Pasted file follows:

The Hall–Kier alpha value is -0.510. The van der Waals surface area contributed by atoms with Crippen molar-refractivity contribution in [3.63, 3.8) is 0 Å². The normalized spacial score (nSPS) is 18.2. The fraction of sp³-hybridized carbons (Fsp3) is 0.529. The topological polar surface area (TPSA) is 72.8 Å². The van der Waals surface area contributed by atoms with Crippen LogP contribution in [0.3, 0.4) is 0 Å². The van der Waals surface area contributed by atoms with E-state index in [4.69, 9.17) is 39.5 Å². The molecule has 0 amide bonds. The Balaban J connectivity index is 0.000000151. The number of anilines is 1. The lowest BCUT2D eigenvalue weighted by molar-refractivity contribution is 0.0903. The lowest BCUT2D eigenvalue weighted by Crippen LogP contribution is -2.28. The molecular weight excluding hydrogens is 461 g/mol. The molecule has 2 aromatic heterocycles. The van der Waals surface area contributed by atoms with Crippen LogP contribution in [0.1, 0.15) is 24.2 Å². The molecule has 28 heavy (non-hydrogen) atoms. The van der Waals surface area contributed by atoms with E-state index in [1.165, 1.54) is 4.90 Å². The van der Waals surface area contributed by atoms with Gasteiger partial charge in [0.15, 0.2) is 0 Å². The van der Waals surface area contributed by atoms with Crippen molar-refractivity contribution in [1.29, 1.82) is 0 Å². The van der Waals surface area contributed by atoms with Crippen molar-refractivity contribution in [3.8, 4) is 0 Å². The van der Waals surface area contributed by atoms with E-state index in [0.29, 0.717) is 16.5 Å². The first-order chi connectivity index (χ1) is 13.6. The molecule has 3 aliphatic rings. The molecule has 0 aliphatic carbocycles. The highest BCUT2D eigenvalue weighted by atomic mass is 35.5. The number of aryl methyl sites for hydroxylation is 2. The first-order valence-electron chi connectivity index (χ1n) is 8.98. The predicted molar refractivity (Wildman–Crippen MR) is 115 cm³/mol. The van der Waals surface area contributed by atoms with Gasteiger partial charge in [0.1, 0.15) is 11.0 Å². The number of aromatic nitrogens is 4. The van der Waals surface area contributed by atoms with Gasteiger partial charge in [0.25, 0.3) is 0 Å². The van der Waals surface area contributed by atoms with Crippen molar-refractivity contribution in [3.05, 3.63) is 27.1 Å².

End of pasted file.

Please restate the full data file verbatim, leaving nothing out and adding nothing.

The Hall–Kier alpha value is -0.510. The van der Waals surface area contributed by atoms with Crippen molar-refractivity contribution in [3.63, 3.8) is 0 Å². The normalized spacial score (nSPS) is 18.2. The fraction of sp³-hybridized carbons (Fsp3) is 0.529. The topological polar surface area (TPSA) is 72.8 Å². The van der Waals surface area contributed by atoms with Crippen LogP contribution in [0.3, 0.4) is 0 Å². The van der Waals surface area contributed by atoms with E-state index in [4.69, 9.17) is 39.5 Å². The molecule has 0 amide bonds. The Balaban J connectivity index is 0.000000151. The number of anilines is 1. The lowest BCUT2D eigenvalue weighted by molar-refractivity contribution is 0.0903. The lowest BCUT2D eigenvalue weighted by Crippen LogP contribution is -2.28. The molecular weight excluding hydrogens is 461 g/mol. The molecule has 2 aromatic heterocycles. The van der Waals surface area contributed by atoms with Crippen LogP contribution in [0.1, 0.15) is 24.2 Å². The molecule has 28 heavy (non-hydrogen) atoms. The van der Waals surface area contributed by atoms with E-state index in [1.165, 1.54) is 4.90 Å². The van der Waals surface area contributed by atoms with Gasteiger partial charge in [0.15, 0.2) is 0 Å². The van der Waals surface area contributed by atoms with Crippen molar-refractivity contribution in [1.29, 1.82) is 0 Å². The van der Waals surface area contributed by atoms with Crippen molar-refractivity contribution in [3.8, 4) is 0 Å². The van der Waals surface area contributed by atoms with E-state index in [0.29, 0.717) is 16.5 Å². The first-order chi connectivity index (χ1) is 13.6. The molecule has 3 aliphatic rings. The molecule has 0 aliphatic carbocycles. The highest BCUT2D eigenvalue weighted by atomic mass is 35.5. The number of aryl methyl sites for hydroxylation is 2. The first-order valence-electron chi connectivity index (χ1n) is 8.98. The predicted molar refractivity (Wildman–Crippen MR) is 115 cm³/mol. The van der Waals surface area contributed by atoms with Gasteiger partial charge in [0.1, 0.15) is 11.0 Å². The number of aromatic nitrogens is 4. The van der Waals surface area contributed by atoms with Gasteiger partial charge in [0.25, 0.3) is 0 Å². The van der Waals surface area contributed by atoms with Crippen molar-refractivity contribution in [3.05, 3.63) is 27.1 Å².